From Maguindanao to Manila

To transfer Ampatuan from General Santos City to Manila, the DOJ immediately conducted an inquest on the mayor at General Santos City’s Awang airport. It was conducted after Ampatuan Jr. was flown in by Dureza in a helicopter from Maguindanao’s capital town Shariff Aguak.

The inquest is the summary proceeding that enables the prosecutors, to directly bring the charges directly to court, in lieu of a long preliminary investigation.

Buluan Vice Mayor Esmael Mangudadatu was also present at the airport, to swear in his affidavit of complaint.

Since the massacre Monday, it was the first time the bitter rivals met.

Tension ensued as Mangudadatu pointed his finger at Ampatuan.

He was about to confront the man who allegedly killed his wife and relatives, when the people around him prevailed upon him to calm down.

Not enough, says Mangudadatus

Mangudadatus bury massacre victims, hope for justice (larger video)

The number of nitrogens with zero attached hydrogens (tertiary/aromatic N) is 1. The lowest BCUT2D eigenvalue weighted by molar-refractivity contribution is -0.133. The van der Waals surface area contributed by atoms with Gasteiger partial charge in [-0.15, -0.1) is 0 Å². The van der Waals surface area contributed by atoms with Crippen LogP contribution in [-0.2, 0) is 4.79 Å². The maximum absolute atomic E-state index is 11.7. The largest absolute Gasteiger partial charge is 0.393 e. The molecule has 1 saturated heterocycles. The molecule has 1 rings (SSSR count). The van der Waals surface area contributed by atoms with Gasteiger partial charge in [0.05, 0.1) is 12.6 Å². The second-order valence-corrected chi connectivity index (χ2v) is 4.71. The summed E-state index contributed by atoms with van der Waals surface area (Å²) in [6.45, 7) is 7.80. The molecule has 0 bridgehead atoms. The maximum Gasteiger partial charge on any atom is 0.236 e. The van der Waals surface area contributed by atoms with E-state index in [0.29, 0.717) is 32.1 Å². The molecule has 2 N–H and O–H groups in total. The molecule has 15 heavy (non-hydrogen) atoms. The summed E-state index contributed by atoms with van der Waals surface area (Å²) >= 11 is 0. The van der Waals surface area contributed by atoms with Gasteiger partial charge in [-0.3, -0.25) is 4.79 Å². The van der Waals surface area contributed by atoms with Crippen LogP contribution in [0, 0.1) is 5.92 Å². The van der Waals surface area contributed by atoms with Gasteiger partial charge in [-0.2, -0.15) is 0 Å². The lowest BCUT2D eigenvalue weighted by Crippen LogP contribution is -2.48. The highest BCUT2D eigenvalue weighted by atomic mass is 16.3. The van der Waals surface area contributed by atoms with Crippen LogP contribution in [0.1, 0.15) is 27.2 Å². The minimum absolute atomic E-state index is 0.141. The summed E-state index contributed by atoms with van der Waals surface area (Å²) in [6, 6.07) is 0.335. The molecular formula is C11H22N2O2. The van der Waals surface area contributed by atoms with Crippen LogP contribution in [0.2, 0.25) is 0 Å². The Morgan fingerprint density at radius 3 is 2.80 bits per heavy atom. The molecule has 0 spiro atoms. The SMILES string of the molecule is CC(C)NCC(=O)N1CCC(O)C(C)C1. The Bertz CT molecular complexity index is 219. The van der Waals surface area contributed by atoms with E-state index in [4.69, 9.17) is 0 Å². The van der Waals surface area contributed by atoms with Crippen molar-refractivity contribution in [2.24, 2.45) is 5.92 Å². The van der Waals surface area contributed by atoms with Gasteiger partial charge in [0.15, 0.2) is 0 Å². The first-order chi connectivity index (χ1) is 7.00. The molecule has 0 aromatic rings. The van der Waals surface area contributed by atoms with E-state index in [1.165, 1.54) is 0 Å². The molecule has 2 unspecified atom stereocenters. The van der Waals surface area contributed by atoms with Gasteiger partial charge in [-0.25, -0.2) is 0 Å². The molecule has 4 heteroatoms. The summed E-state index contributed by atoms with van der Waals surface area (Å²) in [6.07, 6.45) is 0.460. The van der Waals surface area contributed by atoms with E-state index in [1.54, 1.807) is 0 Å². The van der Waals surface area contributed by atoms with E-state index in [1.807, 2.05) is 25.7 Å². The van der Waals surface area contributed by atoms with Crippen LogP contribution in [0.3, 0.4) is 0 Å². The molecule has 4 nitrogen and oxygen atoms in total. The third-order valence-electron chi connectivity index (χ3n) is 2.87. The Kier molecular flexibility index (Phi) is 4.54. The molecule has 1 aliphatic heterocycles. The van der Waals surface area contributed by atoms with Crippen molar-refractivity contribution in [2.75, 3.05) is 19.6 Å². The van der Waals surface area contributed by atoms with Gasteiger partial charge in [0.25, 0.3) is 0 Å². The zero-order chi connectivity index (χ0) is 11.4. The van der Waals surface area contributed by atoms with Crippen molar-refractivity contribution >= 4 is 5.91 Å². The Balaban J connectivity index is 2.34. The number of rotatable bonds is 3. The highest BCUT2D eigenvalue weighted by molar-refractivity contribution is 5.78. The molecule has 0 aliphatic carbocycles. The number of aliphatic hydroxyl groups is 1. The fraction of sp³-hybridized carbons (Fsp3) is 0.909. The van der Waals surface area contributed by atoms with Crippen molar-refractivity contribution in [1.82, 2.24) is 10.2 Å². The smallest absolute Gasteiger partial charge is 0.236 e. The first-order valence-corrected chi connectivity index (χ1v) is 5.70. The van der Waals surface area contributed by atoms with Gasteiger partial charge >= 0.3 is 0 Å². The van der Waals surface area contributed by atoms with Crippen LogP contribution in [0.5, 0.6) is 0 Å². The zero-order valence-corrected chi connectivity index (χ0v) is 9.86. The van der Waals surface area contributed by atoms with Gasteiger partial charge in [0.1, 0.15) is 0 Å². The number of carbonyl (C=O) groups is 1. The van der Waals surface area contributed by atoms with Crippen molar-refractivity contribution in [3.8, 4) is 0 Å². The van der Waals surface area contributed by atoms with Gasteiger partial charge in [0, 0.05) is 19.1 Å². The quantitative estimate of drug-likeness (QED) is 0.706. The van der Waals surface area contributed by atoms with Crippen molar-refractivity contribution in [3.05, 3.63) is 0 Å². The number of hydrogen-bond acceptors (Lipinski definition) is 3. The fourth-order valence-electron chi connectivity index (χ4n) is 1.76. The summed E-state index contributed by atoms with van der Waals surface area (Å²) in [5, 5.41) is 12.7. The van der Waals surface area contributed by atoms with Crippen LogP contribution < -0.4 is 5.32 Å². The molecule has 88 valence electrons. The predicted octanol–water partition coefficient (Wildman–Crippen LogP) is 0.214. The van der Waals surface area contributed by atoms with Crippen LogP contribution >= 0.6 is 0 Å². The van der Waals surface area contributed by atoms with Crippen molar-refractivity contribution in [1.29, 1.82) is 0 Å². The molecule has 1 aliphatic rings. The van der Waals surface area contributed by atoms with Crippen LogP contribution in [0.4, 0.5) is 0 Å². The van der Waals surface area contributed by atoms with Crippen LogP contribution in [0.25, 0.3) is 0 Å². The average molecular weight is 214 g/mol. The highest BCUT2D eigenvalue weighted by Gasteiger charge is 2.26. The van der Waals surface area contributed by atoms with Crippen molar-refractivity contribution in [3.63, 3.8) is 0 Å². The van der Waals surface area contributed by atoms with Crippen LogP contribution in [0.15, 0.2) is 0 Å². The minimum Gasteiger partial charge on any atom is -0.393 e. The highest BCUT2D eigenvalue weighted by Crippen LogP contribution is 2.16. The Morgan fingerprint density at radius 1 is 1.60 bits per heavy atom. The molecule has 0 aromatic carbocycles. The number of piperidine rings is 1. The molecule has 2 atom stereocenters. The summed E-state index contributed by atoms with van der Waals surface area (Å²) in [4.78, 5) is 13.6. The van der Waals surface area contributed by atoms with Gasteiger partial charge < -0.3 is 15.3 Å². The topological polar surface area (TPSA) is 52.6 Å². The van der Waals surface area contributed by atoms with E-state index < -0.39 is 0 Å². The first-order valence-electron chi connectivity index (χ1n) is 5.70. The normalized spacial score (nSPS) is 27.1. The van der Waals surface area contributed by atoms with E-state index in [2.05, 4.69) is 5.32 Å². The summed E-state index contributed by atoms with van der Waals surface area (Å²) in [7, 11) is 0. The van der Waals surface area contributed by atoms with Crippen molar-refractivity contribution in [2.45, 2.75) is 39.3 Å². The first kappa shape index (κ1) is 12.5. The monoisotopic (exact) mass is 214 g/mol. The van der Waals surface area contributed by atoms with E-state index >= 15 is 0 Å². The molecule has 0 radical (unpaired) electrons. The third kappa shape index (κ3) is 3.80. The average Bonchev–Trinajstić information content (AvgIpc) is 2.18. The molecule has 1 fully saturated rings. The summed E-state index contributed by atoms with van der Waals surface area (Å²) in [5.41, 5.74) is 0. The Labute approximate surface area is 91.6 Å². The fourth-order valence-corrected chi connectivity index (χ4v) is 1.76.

The Mangudadatus, who buried on Thursday family members slain in the bloody incident, said they are not satisfied with just Andal Ampatuan Jr.s surrender.

"Hindi isang Ampatuan lang ang sangkot diyan, kaya hindi pa sapat ‘yang paglantad ni Unsay dahil sa dami ng biktima," Autonomous Region in Muslim Mindanao Assemblyman Khadaffy Mangudadatu said.

They asserted, more members of the Ampatuan clan were involved in the murders.

Interior Secretary Ronaldo Puno has recommended that all local officials in Maguindanao, including other members of the Ampatuan clan, be suspended, amid suspicion they were also involved in the crime.

Puno admitted, provincial police are also at fault.

"Nakalimutan na nila na ang dapat nilang ipagtanggol ay ang Republika ng Pilipinas, hindi ang mga ninong-ninongan nila sa lugar na ‘yon," Puno said in a press conference at Camp Crame.

Aside from Ampatuan, 4 policemen who were allegedly in the area when the massacre occurred, are now under arrest.

Initial investigations showed, the mass killings were planned.